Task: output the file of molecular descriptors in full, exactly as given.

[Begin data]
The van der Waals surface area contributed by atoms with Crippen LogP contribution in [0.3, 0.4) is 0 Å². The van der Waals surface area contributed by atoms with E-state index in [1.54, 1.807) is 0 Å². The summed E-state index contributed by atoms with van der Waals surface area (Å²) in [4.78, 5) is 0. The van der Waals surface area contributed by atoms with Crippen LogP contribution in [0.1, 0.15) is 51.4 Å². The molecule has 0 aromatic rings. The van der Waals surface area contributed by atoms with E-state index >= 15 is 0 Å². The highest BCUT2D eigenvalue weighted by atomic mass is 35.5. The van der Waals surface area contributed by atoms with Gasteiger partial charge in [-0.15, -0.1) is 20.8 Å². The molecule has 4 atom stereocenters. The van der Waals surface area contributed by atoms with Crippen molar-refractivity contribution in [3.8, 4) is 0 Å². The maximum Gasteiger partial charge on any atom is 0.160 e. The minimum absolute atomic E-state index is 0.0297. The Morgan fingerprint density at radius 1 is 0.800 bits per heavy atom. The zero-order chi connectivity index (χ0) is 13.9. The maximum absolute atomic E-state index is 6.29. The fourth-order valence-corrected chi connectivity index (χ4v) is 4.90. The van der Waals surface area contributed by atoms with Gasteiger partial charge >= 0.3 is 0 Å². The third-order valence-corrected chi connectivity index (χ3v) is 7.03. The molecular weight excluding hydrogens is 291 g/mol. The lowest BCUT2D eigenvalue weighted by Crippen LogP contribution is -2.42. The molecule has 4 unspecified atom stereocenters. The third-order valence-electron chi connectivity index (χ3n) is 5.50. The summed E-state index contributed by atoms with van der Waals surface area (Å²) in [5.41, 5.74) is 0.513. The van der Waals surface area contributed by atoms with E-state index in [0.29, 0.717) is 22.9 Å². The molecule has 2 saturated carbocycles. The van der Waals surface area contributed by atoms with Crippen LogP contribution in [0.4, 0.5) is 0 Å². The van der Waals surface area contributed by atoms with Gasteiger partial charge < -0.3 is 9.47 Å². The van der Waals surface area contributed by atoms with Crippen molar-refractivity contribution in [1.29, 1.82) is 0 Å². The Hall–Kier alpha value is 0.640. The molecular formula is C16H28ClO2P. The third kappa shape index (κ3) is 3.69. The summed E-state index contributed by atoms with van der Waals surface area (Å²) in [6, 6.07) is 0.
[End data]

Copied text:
The van der Waals surface area contributed by atoms with Crippen LogP contribution in [0.3, 0.4) is 0 Å². The van der Waals surface area contributed by atoms with E-state index in [1.54, 1.807) is 0 Å². The summed E-state index contributed by atoms with van der Waals surface area (Å²) in [4.78, 5) is 0. The van der Waals surface area contributed by atoms with Crippen LogP contribution in [0.1, 0.15) is 51.4 Å². The molecule has 0 aromatic rings. The van der Waals surface area contributed by atoms with E-state index >= 15 is 0 Å². The highest BCUT2D eigenvalue weighted by atomic mass is 35.5. The van der Waals surface area contributed by atoms with Gasteiger partial charge in [-0.15, -0.1) is 20.8 Å². The molecule has 4 atom stereocenters. The van der Waals surface area contributed by atoms with Crippen molar-refractivity contribution in [3.8, 4) is 0 Å². The maximum Gasteiger partial charge on any atom is 0.160 e. The minimum absolute atomic E-state index is 0.0297. The Morgan fingerprint density at radius 1 is 0.800 bits per heavy atom. The zero-order chi connectivity index (χ0) is 13.9. The maximum absolute atomic E-state index is 6.29. The fourth-order valence-corrected chi connectivity index (χ4v) is 4.90. The van der Waals surface area contributed by atoms with Gasteiger partial charge >= 0.3 is 0 Å². The third-order valence-corrected chi connectivity index (χ3v) is 7.03. The molecular weight excluding hydrogens is 291 g/mol. The lowest BCUT2D eigenvalue weighted by Crippen LogP contribution is -2.42. The molecule has 4 unspecified atom stereocenters. The third-order valence-electron chi connectivity index (χ3n) is 5.50. The summed E-state index contributed by atoms with van der Waals surface area (Å²) in [5.41, 5.74) is 0.513. The van der Waals surface area contributed by atoms with E-state index in [0.29, 0.717) is 22.9 Å². The molecule has 2 saturated carbocycles. The van der Waals surface area contributed by atoms with Crippen LogP contribution in [0.4, 0.5) is 0 Å². The van der Waals surface area contributed by atoms with Gasteiger partial charge < -0.3 is 9.47 Å². The van der Waals surface area contributed by atoms with Crippen molar-refractivity contribution in [1.29, 1.82) is 0 Å². The Hall–Kier alpha value is 0.640. The molecular formula is C16H28ClO2P. The third kappa shape index (κ3) is 3.69. The summed E-state index contributed by atoms with van der Waals surface area (Å²) in [6, 6.07) is 0.